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we see it in our forward-looking's. with interesting about the rest of the summer is forward bookings are running about 2% ahead of where they were last year, but at lower prices, but the u.k. consumer visitors are booking their summer holidays, they are going to travel, they're just traveling with ryanair now with anyone else. >> you mentioned the egyptair flight, the extremist be abuzz with theories about what happened, because we do not know. there were auto messages being generated from the cockpit, what are you hearing? michael: the working assumption, if you look at what's been picked up out of the sea so far, it looks to have been some kind of explosion, no idea what caused the explosion. we need to recover the black box to find out exactly what happened. but it's not good in the fact that we've had the bomb attacks in paris and brussels in december, paris in the spring. now the egyptair flight was diverted from paris -- it isn't good. i don't get going to alter --
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the great thing about terrorism is it's always doomed to fail. they try to change the way people behave. they're trying to stop people from traveling abroad, but it is going to put downward pressure on airline pricing the remainder of this calendar year. and probably out into 2017 as it were. that's good for consumers. it's never been cheaper to fly, and it's ever been able to -- it's never been cheaper to fly ryanair. mark: michael o'leary speaking with bloomberg. take a peek at what's happening to european equities when we are four minutes away from the end of the monday session. we had our biggest gain in a month on friday, stocks looking like they will finish lower. the european closes next. ♪
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mark: live from london and new
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york, you are watching the european close. it was a topsy-turvy day, we opened up about up 8/10 of 1%. the second consecutive weekly gain in a month, the big story making the bid for monsanto. if successful, they will create the world's largest supplier of farm chemicals and genetically modified seed. because bayerst shares are lower and mitts -- monsanto is below the offer premium from the main ninth closing price. value the enterprise coming from selling shares to
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existing shareholders. this is our lovely function which tells you everything you need to know about the mergers and acquisitions world. i got into the bayer page and this shows every single detail -- every single deal that bayer has made since 1994. biggest acquisition in german history, it will be the biggest m&a deal of the year, as well. let's move on because sports directors in the u.k. sporting -- sporting goods, goldman sachs downgraded the company to neutral, saying eps may not row until 2018. they said demand in the european close that clothing market, and elevated operational expenditure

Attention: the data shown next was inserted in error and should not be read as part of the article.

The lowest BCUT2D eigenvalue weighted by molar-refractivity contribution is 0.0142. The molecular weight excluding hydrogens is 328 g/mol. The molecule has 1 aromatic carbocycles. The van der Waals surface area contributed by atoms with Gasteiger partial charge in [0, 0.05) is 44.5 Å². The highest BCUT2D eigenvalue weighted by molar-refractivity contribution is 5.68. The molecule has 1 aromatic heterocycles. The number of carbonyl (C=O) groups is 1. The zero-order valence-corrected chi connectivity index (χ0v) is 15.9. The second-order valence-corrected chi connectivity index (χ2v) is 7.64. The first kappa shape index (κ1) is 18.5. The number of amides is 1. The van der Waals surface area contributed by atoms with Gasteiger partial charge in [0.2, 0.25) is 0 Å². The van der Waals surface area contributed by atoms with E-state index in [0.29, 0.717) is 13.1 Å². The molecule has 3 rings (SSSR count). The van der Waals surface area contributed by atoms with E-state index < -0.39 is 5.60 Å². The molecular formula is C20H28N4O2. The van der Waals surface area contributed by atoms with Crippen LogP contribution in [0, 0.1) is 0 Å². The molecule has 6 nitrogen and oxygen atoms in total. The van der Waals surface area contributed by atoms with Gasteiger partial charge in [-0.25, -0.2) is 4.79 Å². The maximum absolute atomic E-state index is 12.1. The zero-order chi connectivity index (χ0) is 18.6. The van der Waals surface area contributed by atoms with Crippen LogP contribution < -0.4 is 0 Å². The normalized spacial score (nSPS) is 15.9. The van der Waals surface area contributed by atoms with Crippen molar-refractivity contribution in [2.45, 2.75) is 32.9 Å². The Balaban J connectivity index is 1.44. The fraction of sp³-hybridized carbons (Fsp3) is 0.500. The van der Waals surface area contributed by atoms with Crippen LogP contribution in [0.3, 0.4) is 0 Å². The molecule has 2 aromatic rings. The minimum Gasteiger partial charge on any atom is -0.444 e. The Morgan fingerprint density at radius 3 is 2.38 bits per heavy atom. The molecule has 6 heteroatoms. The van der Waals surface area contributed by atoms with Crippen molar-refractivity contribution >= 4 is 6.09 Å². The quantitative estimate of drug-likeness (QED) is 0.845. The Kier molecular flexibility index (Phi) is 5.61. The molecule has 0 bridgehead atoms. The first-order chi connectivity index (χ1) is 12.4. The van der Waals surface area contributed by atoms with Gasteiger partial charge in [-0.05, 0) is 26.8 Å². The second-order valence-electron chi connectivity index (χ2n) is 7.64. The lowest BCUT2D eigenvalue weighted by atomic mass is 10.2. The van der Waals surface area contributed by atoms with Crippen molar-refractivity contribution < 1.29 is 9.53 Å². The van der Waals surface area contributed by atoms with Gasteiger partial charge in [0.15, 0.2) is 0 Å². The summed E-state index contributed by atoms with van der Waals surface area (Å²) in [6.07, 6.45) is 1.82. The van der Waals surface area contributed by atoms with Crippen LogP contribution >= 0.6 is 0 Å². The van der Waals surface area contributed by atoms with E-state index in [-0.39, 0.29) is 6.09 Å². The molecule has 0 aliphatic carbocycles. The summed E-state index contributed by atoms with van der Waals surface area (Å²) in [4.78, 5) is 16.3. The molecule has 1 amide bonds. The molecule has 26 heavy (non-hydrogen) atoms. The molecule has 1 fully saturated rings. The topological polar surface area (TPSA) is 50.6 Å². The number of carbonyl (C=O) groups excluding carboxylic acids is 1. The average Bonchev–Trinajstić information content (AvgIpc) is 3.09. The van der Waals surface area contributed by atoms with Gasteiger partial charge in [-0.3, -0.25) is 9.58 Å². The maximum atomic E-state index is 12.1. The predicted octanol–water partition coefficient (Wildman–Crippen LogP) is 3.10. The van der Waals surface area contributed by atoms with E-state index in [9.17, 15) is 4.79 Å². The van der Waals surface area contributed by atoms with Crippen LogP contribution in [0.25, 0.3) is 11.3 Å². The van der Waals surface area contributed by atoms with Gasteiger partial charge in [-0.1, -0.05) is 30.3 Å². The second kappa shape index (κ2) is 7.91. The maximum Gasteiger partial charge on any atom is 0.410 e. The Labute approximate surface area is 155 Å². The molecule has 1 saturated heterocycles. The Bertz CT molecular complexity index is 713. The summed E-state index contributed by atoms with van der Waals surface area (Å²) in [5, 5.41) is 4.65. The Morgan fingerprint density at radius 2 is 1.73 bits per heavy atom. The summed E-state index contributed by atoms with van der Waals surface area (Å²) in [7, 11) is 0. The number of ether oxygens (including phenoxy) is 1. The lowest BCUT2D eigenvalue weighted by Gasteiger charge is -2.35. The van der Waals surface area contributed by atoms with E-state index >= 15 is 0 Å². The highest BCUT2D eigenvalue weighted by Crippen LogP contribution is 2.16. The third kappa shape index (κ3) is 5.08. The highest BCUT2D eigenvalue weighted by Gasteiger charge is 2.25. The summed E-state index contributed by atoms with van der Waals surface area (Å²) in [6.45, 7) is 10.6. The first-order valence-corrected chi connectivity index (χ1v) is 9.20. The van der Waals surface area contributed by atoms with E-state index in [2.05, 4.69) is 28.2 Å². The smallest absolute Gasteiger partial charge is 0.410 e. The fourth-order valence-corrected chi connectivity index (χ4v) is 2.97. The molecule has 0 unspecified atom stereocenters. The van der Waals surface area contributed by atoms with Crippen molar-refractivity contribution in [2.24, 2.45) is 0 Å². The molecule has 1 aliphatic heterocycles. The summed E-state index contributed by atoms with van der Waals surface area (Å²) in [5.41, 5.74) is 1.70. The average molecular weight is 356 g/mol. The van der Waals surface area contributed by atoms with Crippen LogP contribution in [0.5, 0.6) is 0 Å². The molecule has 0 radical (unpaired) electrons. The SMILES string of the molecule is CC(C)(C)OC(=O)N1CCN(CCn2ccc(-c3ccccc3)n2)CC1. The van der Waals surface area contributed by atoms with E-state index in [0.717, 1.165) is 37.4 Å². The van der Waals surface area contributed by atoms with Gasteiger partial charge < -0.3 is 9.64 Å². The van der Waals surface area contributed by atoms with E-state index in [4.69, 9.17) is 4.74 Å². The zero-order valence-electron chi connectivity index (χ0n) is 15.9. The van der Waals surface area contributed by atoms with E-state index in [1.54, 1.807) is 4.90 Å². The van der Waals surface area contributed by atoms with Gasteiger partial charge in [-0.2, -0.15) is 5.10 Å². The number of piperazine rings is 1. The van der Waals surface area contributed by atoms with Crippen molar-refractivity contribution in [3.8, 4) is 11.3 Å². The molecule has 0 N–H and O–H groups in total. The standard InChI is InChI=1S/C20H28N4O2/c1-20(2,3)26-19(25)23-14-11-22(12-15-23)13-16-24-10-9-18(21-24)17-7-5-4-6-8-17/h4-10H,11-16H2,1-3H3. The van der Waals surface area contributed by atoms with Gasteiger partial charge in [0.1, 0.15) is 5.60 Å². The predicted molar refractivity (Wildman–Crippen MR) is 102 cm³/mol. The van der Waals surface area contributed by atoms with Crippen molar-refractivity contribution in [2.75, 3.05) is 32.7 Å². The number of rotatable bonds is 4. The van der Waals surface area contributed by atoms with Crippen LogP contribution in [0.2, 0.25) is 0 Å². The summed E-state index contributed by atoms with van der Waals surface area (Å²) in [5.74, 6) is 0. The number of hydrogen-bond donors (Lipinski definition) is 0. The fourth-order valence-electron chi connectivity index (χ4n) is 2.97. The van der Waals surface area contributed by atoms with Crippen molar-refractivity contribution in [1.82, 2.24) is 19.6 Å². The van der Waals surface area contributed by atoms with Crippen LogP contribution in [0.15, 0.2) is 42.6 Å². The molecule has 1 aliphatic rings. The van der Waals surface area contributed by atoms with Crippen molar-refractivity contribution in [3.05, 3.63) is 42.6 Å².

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growth due to a one-off wage bill increase may stall earnings eurohare growth, even with 2016, the big soccer tournament taking place in france. the stock is down 39%, the price target has been lowered to four pounds from 5.25 pounds. i want to tell you about access investing inop tobacco and invest its assets in the industry, it will sell its 200 million stock -- euros of stock in tobacco companies. insurers are part of the solution when it comes to health prevention, to protect our clients, that is why they are doing it, shares are lower by 4/10 of 1%. boeing,'m looking at
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another victim corporate story because they just finished a $11 billion deal. the company won an order for 100 written only private airline, one more lcc in the a -- aviation market just exploded in the past few years. trying to carry signs of agreement why -- well president obama was visiting the is no. stocks here are lacking clear direction, what you waiting all morning. the s&p 500 currently unchanged but one market that has been a firmly positive territory throughout the morning has been nasdaq. more fromolittle has the nasdaq in manchester -- midtown manhattan. >> we do have the nasdaq trading moderately higher, up 3/10 of
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1%. 1.7%, thiss up follows last week's big 5% mood -- ing, a stunning fast suppliers toed its prepare for production of 78 million iphone seven, well above the 65 million units. not surprisingly, we do have the suppliers trading higher in helping the nasdaq. really, just a very big reversal for apple and the suppliers as well on this bullish report from economic daily news. shery: you mentioned a potential shift in momentum, what does this mean in the chart? >> we take a look at this chart of apple over the last year and see the shift in momentum is pretty common at this point.
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we have gone up and down between the buyer and the seller. the sellers are little bit more in control because of a descending lower high but as for now, we have the stocks bouncing back up off the buying support. buyers are sending it higher. this turn in momentum could continue for the nasdaq's bigger member. you.: thank let's check in on the first word news. taylor rates has more from the newsroom. taylor: we start with greece, with a complete a review of the bailout program, creditors are prepared to hand out 12 lian dollars. graceful use the money to pay bills and cover debt servicing costs according to an easy document seen by bloomberg news. returned --